Coronavirus Briefing: What Happened Today

Restaurants are in dire straits, and there’s no sign of federal relief anytime soon.

Amelia Nierenberg

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No matter how you slice it, the restaurant industry is in trouble. By some estimates, nearly 110,000 restaurants have permanently closed.

“People in the industry I’ve talked to seem to be in despair,” Pete Wells, a New York Times restaurant critic, told me.

Everyone has struggled, small and large. Independent restaurants have closed and reopened (and then closed again), built outdoor dining areas and bolstered takeout menus, along with other creative solutions.

Dine-in chains have a different set of problems. Outposts in cities with more relaxed regulations can tide over those that are under lockdown. But large restaurant companies have struggled to develop a coordinated approach. Several dining chains — including Chuck E. Cheese, California Pizza Kitchen and some Il Mulino restaurants — were compelled to file for bankruptcy.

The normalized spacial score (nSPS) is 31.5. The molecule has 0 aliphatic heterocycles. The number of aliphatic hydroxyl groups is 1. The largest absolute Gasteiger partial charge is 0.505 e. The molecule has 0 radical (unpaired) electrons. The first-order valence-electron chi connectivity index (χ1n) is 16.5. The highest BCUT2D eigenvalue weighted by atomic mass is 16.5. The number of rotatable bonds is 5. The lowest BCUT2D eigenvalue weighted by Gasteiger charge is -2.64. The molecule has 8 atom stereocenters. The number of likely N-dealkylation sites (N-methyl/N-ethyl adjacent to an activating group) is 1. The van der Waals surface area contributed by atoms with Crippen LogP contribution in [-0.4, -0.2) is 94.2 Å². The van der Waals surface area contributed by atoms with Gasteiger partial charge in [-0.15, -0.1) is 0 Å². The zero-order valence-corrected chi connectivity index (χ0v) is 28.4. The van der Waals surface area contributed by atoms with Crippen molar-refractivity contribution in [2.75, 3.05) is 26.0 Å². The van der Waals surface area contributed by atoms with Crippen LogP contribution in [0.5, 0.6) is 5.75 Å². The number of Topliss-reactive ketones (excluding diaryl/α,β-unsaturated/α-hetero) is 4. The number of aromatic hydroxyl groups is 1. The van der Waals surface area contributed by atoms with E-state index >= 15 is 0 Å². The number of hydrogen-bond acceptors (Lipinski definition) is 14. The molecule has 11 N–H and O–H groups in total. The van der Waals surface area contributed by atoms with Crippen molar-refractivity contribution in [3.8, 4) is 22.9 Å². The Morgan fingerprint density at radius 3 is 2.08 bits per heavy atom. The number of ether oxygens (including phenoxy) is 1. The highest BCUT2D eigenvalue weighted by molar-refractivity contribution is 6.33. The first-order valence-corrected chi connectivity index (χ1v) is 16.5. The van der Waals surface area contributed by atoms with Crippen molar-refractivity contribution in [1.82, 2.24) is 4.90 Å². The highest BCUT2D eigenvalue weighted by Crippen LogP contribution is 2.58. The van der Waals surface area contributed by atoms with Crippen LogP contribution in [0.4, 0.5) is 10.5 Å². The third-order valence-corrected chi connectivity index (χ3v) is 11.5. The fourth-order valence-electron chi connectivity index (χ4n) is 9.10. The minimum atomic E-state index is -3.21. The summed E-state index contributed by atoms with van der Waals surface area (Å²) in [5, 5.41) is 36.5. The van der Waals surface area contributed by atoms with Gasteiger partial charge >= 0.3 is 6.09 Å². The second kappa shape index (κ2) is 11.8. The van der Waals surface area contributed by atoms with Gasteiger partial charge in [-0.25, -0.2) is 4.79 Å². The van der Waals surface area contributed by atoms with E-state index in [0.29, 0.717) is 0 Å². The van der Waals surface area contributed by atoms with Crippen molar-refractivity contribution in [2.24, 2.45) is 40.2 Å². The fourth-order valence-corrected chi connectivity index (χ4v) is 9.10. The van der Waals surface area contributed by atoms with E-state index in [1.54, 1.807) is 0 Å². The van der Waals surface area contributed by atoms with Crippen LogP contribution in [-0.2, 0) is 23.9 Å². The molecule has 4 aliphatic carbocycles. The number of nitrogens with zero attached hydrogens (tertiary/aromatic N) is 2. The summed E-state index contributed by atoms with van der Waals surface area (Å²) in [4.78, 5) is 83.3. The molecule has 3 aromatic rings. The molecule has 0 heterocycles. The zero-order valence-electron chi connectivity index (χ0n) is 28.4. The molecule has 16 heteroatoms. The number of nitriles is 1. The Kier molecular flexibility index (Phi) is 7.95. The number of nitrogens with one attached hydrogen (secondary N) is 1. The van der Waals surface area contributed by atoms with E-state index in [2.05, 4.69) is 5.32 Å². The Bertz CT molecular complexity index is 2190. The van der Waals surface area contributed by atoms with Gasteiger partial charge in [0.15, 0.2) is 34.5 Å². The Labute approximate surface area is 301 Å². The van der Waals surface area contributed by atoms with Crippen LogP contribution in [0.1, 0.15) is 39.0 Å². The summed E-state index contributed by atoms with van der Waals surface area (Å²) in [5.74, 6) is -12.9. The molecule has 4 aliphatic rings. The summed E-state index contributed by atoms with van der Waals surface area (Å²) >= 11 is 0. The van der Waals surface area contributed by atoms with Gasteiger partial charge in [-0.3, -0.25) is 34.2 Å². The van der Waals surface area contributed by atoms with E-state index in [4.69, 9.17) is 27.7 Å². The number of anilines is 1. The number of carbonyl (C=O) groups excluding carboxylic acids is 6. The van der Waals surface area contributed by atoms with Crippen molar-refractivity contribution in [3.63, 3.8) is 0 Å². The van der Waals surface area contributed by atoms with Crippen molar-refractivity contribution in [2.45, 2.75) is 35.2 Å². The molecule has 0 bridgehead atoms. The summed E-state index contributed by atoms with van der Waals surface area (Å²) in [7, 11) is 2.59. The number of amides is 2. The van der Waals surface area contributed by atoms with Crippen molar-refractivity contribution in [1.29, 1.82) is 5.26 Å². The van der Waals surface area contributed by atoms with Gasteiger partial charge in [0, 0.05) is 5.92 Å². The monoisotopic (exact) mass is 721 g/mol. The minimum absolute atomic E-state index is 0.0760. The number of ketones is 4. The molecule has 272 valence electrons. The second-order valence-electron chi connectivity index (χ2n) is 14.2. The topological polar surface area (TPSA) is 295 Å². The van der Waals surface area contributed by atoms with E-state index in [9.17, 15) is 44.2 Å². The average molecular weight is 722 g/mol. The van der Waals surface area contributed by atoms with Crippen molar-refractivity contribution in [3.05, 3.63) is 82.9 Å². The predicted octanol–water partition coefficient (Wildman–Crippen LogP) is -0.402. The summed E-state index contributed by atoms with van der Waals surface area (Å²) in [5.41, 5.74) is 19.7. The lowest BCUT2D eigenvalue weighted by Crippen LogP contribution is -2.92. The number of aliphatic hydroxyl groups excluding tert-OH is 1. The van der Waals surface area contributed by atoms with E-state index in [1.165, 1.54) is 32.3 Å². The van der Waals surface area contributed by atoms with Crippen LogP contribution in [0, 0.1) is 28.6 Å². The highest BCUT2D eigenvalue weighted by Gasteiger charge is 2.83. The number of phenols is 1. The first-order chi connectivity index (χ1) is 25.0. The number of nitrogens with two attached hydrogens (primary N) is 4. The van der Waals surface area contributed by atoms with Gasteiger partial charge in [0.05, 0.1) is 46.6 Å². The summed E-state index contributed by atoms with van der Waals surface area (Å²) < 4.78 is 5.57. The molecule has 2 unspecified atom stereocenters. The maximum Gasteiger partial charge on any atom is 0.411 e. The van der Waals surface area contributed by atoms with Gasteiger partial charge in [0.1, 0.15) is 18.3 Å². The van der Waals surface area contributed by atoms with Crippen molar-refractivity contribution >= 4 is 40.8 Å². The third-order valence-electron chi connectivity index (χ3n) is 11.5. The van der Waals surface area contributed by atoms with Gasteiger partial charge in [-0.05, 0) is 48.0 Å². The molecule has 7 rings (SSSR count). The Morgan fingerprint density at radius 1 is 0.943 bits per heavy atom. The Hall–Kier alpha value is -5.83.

The pressure is on now that we’ve officially entered the holiday season, usually the industry’s busiest time of year. But big company dinners and intimate family meals will be largely absent in 2020.

Diners were already hesitant to eat out, but indoor bans have dealt another blow. And temperatures have dropped, shortchanging outdoor options.

“It’s just so brutal right now,” Pete said. “We can see the light at the end of the tunnel, finally. All of these vaccines are flooding in. And at the same time, things in restaurants are worse than they’ve been at anytime since April.”

The government could still take steps to bail out restaurants, as has happened in many other countries. And the CARES Act did keep many unemployed restaurant workers afloat. But Pete says that within the industry, “no one really expects to see a bill that specifically addresses the industry’s needs, at least not until after the inauguration.”

If you want to help, or if you’re tired of cooking, it’s always good to order in from a favorite spot. Pete suggested focusing on one or two neighborhood places that you really want to support. And please, if you can, tip as if you had remarkable in-person service all meal long.


Vice President Mike Pence got the coronavirus vaccine today on live television. He sat in front of a giant blue poster declaring in white block letters: “SAFE and EFFECTIVE.”

“I didn’t feel a thing,” he said.

Speaker Nancy Pelosi and Senator Mitch McConnell, the majority leader, quickly followed. President-elect Joseph Biden Jr. and Dr. Anthony Fauci will soon join them as part of a crucial effort to build confidence and trust in the vaccines.